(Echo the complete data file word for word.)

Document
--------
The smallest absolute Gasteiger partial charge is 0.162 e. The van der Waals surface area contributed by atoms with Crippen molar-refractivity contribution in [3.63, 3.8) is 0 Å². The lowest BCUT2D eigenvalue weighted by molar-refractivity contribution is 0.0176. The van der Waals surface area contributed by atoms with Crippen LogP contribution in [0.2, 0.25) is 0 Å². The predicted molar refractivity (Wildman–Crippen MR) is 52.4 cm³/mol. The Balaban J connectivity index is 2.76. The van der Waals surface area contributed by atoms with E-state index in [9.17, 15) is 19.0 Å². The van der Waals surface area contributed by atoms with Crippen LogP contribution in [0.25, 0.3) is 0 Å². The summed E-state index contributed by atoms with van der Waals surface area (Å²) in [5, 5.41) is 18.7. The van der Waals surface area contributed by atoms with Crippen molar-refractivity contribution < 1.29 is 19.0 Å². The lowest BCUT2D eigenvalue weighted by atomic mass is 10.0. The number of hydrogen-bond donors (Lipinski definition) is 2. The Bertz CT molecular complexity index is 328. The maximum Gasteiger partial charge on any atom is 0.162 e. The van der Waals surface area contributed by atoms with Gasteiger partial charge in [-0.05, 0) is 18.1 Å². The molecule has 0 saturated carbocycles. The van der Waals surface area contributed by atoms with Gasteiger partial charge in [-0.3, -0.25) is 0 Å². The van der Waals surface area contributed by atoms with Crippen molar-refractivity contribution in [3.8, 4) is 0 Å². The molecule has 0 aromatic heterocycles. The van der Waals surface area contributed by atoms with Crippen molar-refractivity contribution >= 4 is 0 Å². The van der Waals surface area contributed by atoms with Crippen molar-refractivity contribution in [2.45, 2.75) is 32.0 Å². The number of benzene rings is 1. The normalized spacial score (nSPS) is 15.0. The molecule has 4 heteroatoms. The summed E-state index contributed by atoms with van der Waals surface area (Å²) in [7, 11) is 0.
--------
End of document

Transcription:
The smallest absolute Gasteiger partial charge is 0.162 e. The van der Waals surface area contributed by atoms with Crippen molar-refractivity contribution in [3.63, 3.8) is 0 Å². The lowest BCUT2D eigenvalue weighted by molar-refractivity contribution is 0.0176. The van der Waals surface area contributed by atoms with Crippen LogP contribution in [0.2, 0.25) is 0 Å². The predicted molar refractivity (Wildman–Crippen MR) is 52.4 cm³/mol. The Balaban J connectivity index is 2.76. The van der Waals surface area contributed by atoms with E-state index in [9.17, 15) is 19.0 Å². The van der Waals surface area contributed by atoms with Crippen LogP contribution in [0.25, 0.3) is 0 Å². The summed E-state index contributed by atoms with van der Waals surface area (Å²) in [5, 5.41) is 18.7. The van der Waals surface area contributed by atoms with Crippen molar-refractivity contribution < 1.29 is 19.0 Å². The lowest BCUT2D eigenvalue weighted by atomic mass is 10.0. The number of hydrogen-bond donors (Lipinski definition) is 2. The Bertz CT molecular complexity index is 328. The maximum Gasteiger partial charge on any atom is 0.162 e. The van der Waals surface area contributed by atoms with Gasteiger partial charge in [-0.05, 0) is 18.1 Å². The molecule has 0 saturated carbocycles. The van der Waals surface area contributed by atoms with Gasteiger partial charge in [-0.3, -0.25) is 0 Å². The van der Waals surface area contributed by atoms with Crippen molar-refractivity contribution in [3.8, 4) is 0 Å². The molecule has 0 aromatic heterocycles. The van der Waals surface area contributed by atoms with Crippen molar-refractivity contribution >= 4 is 0 Å². The van der Waals surface area contributed by atoms with Crippen molar-refractivity contribution in [2.45, 2.75) is 32.0 Å². The number of benzene rings is 1. The normalized spacial score (nSPS) is 15.0. The molecule has 4 heteroatoms. The summed E-state index contributed by atoms with van der Waals surface area (Å²) in [7, 11) is 0.